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Masculinities and Gender-Based Violence in Conflict and Post-Conflict…

Sabine Piccard (Pristina, Kosovo)Course: Gender, Sexuality and Violent Conflict Masculinities and Gender-Based Violence in Conflict and Post-Conflict Settings – Addressing the Gap in Violence Against Men  1. Introduction The concept of Gender-Based Violence (GBV) generally...

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Family memories

Kaja HaelbichHamburg, Germany In our course "Understanding Internal Dynamics of Societies in Conflict" we started to engage in the topic of Israel Palestine conflict by talking about memories. We discussed different kinds...

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History of PAF

The Post-Yugoslav Peace Academy (PYPA) program was created in 2007 as a result of shared experience-based insights from four organizations working in the field of reconciliation and peacebuilding in the region: Mennonite Central Committee, Sarajevo; Centre for Non-violent Action, Sarajevo/Belgrade; Nansen Dialogue Center, Sarajevo; and TERCA, Sarajevo. 

PYPA was conceived to address a number of challenges which practitioners in the field have been facing throughout the region: education for peacebuilding practitioners is insufficient in terms of providing practitioners with theoretical foundations and reflexive tools; immense theoretical production in the field has been circulating in academic circles and has not been communicated to practitioners; and cooperation among practitioners within countries and in the region is very limited and mainly donor-driven. 

In September 2010, to ensure long-term sustainability of the PYPA, the Peace Academy Foundation (PFA) was established as a separate and legally-registered organization.

Following are more information about the intiating organizations of PYPA and consequently PAF: 

Centre for Nonviolent Action


CNA is a peace organisation working cross regionally in the countries of former Yugoslavia since 1997.

CNAs mission has been to work on the building of lasting peace in the region of the former Yugoslavia through the promotion of the cultures of nonviolence and dialogue, and through trust building among individuals and groups.

With our work we want to incentivise and encourage the promotion of peace as a basic social value and ridding of the war and violence as a way to solving conflicts. Dealing with the past in the region of former Yugoslavia has been the focus of our interests and we advocate for the definition of this process as a multilayered and complex process that includes also: work to deconstruct “enemy images” to build trust among people in the region of Former Yugoslavia and to establish a culture of remebrance; activities to establish a culture of remembrance; advocacy for the promotion and development of public policies aimed at dealing with the past; the reexamination and deconstruction of nationalism, militarism and patriarchy as the ideological pillars of violence in every society. With the programs of peace education and activities in the field of documentary production and publishing we strive to create new and strengthen the current resources for peace work in the region of the former Yugoslavia. Our desire is to create and to support the capacities focused on value-based approach to peace building, led by commitment of human rights protection and freedoms of all individuals and the values of dialogue, co-operation, social justice and solidarity among the individuals and groups.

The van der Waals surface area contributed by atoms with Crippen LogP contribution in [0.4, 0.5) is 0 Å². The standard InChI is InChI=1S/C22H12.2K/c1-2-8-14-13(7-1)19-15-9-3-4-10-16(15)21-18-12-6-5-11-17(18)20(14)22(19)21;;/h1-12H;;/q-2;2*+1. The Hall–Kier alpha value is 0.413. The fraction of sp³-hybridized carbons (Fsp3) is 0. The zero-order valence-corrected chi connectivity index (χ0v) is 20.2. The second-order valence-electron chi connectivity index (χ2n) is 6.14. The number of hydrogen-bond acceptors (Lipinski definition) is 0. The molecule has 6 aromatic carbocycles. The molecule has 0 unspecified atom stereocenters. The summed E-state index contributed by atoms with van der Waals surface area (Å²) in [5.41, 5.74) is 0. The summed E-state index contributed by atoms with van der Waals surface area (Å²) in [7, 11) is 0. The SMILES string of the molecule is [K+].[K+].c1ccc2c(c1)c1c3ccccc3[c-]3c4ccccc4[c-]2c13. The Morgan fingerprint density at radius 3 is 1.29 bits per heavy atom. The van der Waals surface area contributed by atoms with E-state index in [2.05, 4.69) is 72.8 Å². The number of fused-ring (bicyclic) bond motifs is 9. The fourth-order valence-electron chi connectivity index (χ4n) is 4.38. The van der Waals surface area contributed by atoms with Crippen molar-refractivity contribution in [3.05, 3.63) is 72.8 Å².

Mennonite Central Committee (MCC)



Founded in 1920, Mennonite Central Committee (MCC) is a relief, service, community development and peace agency of the North American Mennonite and Brethren in Christ churches. MCC has over 800 volunteers in 58 countries around the world. MCC first sent volunteers to the region of SEE in 1963 following the Skopje earthquake.  During the 1990's MCC responded to the consequences of the wars in this region with material assistance (food, refugee kits, school kits) through its cooperation with local partner organizations.  Presently MCC focuses 75% of its program budget in the priority area of peace (Interreligious bridgebuilding, trauma healing and strategic peacebuilding) and the remaining 25% in the priority areas of community development, social services, and relief.

Nansen Dialogue Centre Sarajevo


Nansen Dialogue Centre Sarajevo is a non-profit, non-governmental organization that aims to contribute to the development of democratic practices and the prevention and resolution of conflict in Bosnia and Herzegovina by promoting dialogue across ethnic, national, religious, political and interest divides. In its work Nansen Dialogue Centre is focused on development of local communities, particularly in sectors of reintegration of returnees, education and youth.



TERCA – Training, Education, Resources, Consulting, Action was established in 2005, although in a way it has inherited Quaker Peace and Social Witness which was working in BiH since 1998. TERCA is a non-profit organization which works with civil society organizations, the general public and the business sector to increase the level of knowledge and skills in the areas of information management, advocacy, and networking. This is achieved through the methods of training events, informal education and information sharing. The overall goal is to empower and develop the active capacities of people within BiH society who have already shown by their personal commitment and knowledge that they can contribute positively to the peaceful development of Bosnia and Herzegovina and the wider surrounding region. Particular emphasis is given in all of our work to activities concerned with peacebuilding and dealing with the past in BiH and the wider region of post-Yugoslav Countries.